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Underground carbon storage is the future in Canada. But could it cause earthquakes?

Canada is investing heavily in carbon capture and storage as a way to fight climate change. Now, research is underway to determine if that storage — in the form of injecting carbon dioxide underground — could lead to earthquakes.

Honn Kao, a seismologist and research scientist at the Geological Survey of Canada, recently received a $1.5 million grant from Natural Resources Canada to study the issue.

Carbon capture and storage aims to reduce the carbon dioxide that is emitted by an industrial operation burning fossil fuels by capturing CO2 at the source. Instead of being released to the Earth’s atmosphere as a gas, it’s compressed and injected underground as a liquid. 

Kao and his team will be monitoring earthquake activity from underground carbon storage facilities over five years, studying the possible effects of the injections and analyzing what can be done to mitigate or eliminate those risks.

A man wearing glasses and a blue vest stands in front of a map.
Honn Kao, a seismologist and research scientist at the Geological Survey of Canada, is studying seismic activity linked to carbon capture and storage operations in Canada. (Julia Wong/CBC)

“What kind of injection scenarios of carbon storage may actually increase the seismic risk,” he said.

“This is an important issue because if the induced earthquakes happen to be a significant one that actually becomes large enough for the local communities to feel it or even have some damage … then the regulatory agencies will have to shut the injection operation down.”

Induced earthquakes

Earthquakes caused by injecting a liquid underground — also known as induced seismicity — have been well documented in the U.S. and Canada when it comes to fracking and wastewater disposal, including by Kao in B.C.’s Peace region.

“Based on our past research, we realized that when you do large-scale fluid injection into subsurface formations, the stress perturbation caused by all these injected fluids can be enormous … which eventually leads to the occurrence of earthquakes,” Kao said.

“Although the carbon injection or the carbon storage itself is not a widespread phenomenon here yet, the physics is actually the same.”

Kao said, to date, there have been no major carbon injection-induced earthquakes in Canada or elsewhere in the world, but he does expect small events to happen. The risk of activity is generally higher near tectonic plate boundaries, he said. 

If a major earthquake ruptures through cap rock atop of a carbon storage area, it could create a pathway for injected CO2 to escape, he said.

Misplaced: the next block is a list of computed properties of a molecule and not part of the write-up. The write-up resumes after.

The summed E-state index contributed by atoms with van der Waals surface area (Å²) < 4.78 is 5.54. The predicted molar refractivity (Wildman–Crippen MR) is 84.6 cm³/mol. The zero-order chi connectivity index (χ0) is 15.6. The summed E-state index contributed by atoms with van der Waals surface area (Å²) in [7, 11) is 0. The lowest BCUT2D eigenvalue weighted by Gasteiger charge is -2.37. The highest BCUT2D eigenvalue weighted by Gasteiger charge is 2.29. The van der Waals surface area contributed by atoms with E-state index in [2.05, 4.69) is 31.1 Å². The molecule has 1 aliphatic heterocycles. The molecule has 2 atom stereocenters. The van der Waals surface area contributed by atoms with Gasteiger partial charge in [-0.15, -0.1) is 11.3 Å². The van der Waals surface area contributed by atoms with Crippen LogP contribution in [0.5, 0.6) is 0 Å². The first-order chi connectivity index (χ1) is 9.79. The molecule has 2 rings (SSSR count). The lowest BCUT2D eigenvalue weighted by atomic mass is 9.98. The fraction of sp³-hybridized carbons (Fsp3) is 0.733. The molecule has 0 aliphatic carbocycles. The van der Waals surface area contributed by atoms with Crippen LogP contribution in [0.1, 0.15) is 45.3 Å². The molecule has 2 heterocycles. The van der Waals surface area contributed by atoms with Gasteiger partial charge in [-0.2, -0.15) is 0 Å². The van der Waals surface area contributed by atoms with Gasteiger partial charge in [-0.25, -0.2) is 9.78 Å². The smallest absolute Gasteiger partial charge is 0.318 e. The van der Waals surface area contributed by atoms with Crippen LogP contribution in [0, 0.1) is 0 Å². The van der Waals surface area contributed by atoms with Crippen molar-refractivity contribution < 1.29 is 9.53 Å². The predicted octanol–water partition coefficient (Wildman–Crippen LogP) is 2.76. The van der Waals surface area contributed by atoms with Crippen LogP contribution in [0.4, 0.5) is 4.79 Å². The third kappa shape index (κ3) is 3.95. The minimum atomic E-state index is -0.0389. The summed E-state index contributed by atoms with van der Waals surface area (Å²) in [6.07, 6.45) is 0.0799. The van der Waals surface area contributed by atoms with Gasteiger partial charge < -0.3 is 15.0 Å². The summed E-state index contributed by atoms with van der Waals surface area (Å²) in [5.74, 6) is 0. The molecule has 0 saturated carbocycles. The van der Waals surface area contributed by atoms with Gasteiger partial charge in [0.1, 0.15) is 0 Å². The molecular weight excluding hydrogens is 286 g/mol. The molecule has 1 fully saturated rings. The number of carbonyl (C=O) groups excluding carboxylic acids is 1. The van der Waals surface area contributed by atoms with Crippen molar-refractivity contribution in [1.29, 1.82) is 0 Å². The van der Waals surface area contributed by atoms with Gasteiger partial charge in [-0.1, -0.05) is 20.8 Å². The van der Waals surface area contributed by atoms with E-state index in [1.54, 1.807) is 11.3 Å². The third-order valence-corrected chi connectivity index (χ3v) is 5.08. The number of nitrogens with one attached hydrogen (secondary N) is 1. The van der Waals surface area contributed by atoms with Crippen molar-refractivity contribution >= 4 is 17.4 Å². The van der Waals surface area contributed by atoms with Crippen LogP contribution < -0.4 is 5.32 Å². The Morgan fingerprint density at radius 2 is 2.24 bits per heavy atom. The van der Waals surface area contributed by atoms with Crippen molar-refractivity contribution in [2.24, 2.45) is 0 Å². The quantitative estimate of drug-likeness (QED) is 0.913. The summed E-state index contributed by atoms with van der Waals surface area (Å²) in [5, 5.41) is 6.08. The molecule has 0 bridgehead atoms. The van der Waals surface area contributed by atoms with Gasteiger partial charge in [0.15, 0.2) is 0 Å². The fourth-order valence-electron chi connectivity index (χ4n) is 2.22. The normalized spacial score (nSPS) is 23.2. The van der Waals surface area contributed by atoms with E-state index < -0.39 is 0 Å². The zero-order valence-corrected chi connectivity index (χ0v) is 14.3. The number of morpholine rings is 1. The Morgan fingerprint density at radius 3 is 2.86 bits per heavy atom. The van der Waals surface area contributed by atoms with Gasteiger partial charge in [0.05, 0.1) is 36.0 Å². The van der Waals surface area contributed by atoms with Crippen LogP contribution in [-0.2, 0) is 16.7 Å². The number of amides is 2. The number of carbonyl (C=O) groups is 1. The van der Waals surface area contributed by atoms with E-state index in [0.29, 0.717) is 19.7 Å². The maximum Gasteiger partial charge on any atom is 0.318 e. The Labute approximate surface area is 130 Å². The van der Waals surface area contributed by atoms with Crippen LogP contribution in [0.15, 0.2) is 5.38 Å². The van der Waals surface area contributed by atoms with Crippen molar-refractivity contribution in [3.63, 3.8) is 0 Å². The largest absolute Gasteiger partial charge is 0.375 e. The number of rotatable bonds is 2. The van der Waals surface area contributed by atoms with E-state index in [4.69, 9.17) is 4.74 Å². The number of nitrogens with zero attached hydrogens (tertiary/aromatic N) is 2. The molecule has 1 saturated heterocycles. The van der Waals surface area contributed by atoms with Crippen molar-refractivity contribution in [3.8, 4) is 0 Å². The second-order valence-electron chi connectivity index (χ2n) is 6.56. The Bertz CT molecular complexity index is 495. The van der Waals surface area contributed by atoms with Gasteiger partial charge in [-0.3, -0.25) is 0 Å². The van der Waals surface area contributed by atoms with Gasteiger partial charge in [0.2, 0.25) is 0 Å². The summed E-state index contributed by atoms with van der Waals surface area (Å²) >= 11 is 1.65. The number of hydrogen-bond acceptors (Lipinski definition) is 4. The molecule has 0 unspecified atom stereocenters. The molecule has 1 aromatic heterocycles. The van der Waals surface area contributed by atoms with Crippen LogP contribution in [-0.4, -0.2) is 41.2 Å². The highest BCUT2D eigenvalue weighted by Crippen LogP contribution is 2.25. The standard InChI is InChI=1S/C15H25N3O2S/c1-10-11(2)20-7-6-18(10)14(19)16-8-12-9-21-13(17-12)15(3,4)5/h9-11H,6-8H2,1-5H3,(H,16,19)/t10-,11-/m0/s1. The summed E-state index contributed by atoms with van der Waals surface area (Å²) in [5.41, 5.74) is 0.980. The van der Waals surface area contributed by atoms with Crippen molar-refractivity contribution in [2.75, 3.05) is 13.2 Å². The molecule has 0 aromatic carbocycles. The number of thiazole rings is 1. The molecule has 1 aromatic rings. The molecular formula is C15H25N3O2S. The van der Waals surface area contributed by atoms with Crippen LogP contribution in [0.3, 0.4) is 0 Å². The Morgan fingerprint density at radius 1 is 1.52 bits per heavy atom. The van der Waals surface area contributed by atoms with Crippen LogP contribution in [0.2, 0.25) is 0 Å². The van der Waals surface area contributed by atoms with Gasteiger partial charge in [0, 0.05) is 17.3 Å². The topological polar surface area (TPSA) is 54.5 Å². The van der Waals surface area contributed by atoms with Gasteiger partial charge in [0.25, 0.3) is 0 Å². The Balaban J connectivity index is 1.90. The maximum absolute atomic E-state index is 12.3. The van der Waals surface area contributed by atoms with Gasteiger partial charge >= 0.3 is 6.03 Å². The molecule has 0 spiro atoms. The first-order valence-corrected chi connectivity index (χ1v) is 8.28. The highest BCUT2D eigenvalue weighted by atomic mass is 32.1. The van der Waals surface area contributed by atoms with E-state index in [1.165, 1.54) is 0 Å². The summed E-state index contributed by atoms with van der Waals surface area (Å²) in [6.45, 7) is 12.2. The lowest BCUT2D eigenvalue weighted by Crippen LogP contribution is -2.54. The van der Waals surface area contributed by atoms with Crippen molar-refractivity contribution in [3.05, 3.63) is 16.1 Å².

Seismic monitoring near storage facilities

According to the Canada Energy Regulator, there are 10 carbon capture and storage projects operating in Canada: six in Alberta and four in Saskatchewan. The regulator said four other projects are confirmed to move forward in the next five years.

Kao’s research will examine real-time earthquake activity. When a seismic event happens, his team works backwards to figure out where it stemmed from and whether it is injection-related. If it is the latter, the team will look into what caused the induced event and whether a fault line might be involved.

Erik Nickel is the chief operating officer of the Petroleum Technology Research Centre, which oversees the Aquistore carbon storage facility in Estevan, Sask. Aquistore is one of several sites that will be monitored by Kao’s team.

“It would make a lot of sense to include us in there because of our history of not really having much seismic activity,” Nickel said, adding the site sits on flatlands and is not near the boundary of tectonic plates.

A man in a safety vest stands inside a room with various valves and monitors.
Erik Nickel, of the Petroleum Technology Research Centre, gives a tour of a monitoring station at the Aquistore site in Estevan, Sask. (Julia Wong/CBC)

Carbon dioxide is captured from a nearby coal-fired power plant and the carbon is compressed then piped to an injection well approximately three kilometres away from the power plant.

The carbon is subsequently injected 3.4 kilometres underground.

So far, approximately 560,000 tons of liquefied carbon dioxide have been pumped into a sandstone formation below the surface of the Earth. The site is consistently tracked by a slew of equipment, including seismic monitors, groundwater monitoring and GPS.

“Obviously we do not want to cause any man-made earthquakes to happen,” Nickel said.

A power plant sits in the distance near a gravel parking lot.
Carbon dioxide is captured at the Boundary Dam coal-fired power plant in Estevan, Sask. (Julia Wong/CBC)

Nickel is skeptical that carbon storage will bring serious earthquake risks, but said that he understands why this research needs to be done at this point in time.

“If CO2 injection and CCS becomes a large [greenhouse gas] mitigation strategy for Canada … it’s very important to understand the nature and scope of [all risks],” he said.

“Right now it looks as though in stable areas such as this, that it won’t be a large risk. But certainly in other areas, it could be. So I think before it rolls out, understanding the stress fields and the factors that lead to seismic activity would be important.”

As for Kao, he said that this research looks at the bigger picture.

“We know injection has a lot of benefits,” Kao said.

“Fighting climate change is important and by doing so, what kind of price do you want to pay and can you accept this kind of risk?”

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